Convenient food vs. health food

Sep 25, 2010 at 10:48 p.m. ET

Convenience food can be fast and fuss-free when you're busy. If you need to eat meals or snacks on the go, it's all too common to sacrifice taste, quality and nutrition for convenience. Diets high in fast food have even been blamed for the nation's rising obesity crisis as a flailing economy has prompted more quick service restaurants and cafes to offer "value" menus that tout large portion sizes. Whether you're cooking at home or grabbing a bite on the road, there are ways to cut fat and calories - and up the nutrition ante - from the foods you and your family enjoy.

Woman eating salad


When you feel a pull towards the drive-through at the end of a tedious day, remember that not all fast food options are bad for you. In fact, you can enjoy fast food once in awhile without going calorie-crazy. Satisfy your yen for a burger by ordering from the kids' menu and adding a fresh, green salad (sans dressing) to your meal in lieu of fattening French fries. At Burger King,  you can save almost 500 calories by replacing your Whopper with a kids' portion. If you're eating somewhere that doesn't have a salad option, ask for extra lettuce and tomato on your burger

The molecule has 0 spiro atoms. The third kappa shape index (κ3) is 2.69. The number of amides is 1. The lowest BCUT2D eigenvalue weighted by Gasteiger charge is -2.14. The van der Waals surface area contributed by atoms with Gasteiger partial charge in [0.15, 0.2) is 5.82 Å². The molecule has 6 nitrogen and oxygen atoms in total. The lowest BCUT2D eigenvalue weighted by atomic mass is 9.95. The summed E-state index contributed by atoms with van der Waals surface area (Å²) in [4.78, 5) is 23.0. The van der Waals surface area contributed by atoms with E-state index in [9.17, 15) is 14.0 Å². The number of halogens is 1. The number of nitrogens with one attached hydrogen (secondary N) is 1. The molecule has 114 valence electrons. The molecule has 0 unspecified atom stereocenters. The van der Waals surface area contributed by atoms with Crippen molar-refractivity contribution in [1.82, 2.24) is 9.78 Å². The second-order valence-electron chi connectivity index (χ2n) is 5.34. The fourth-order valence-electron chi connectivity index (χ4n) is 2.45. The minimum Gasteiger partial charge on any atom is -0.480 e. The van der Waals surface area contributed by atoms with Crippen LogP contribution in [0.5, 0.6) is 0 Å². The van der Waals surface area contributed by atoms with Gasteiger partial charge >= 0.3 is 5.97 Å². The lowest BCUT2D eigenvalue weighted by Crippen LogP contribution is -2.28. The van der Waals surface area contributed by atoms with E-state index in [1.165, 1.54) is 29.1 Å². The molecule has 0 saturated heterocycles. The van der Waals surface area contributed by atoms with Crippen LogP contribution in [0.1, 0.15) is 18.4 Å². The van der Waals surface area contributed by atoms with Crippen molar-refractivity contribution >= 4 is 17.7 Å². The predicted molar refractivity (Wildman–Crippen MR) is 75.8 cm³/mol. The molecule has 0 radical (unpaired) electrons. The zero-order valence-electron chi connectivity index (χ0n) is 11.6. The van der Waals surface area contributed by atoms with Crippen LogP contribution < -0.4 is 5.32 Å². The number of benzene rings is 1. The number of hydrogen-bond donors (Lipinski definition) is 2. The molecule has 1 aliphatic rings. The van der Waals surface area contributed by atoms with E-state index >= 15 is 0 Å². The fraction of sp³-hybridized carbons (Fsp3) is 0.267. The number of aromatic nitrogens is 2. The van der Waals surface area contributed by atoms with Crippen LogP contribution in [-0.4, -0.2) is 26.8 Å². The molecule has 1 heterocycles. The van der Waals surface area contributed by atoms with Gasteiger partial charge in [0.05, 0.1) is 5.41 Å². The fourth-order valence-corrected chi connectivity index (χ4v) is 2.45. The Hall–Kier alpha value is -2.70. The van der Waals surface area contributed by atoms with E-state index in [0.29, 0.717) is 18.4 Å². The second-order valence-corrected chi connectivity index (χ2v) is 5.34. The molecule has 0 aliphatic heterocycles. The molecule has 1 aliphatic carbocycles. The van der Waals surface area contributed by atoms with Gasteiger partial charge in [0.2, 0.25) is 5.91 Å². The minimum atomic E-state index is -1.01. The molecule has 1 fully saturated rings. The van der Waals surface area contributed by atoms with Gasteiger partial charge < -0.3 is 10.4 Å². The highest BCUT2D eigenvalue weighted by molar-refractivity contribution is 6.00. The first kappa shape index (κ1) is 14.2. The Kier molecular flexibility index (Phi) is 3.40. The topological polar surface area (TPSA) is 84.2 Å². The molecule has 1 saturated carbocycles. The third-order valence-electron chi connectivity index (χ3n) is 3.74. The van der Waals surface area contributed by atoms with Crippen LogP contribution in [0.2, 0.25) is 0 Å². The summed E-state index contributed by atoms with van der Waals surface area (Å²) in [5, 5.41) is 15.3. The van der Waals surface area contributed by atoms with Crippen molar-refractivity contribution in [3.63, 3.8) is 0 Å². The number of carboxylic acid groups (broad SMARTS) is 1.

If you like to pick up meals at the grocery store, where hot food bars often offer a plethora of home-cooked classics, skip the chicken tenders or popcorn shrimp and opt for grilled meat. Not only will you save calories, but your selection will be more versatile: you can turn simply prepared leftovers into a stir-fry or quesadillas for dinner the next night.


If you rely on frozen entrees to feed your family throughout the week, you should do two things: read the label on the side of the box to make sure you know how many grams of fat, sodium and carbohydrates the meal will set you back. Then, make sure your meal contains enough vegetable servings. The American Cancer Society recommends eating 5 or more servings of fruits or vegetables daily, which means you should be eating at least one to two half-cup servings per meal. For a quick fix when your meal lacks greens, nuke your favorite frozen vegetable, such as spinach or broccoli, to add bulk and nutrition to your plate.


When you're relying on convenience foods such as fast food, take out or frozen entrees as meals, odds are you're eating more salt, sugar and calories than you would be if you were eating whole, natural foods. Even the scale by skipping desserts on nights that dinner comes from a bag, box or the deli down the street. If you're still craving something sweet after the kitchen has closed for the night, make it whole fresh fruit or fat-free Greek yogurt.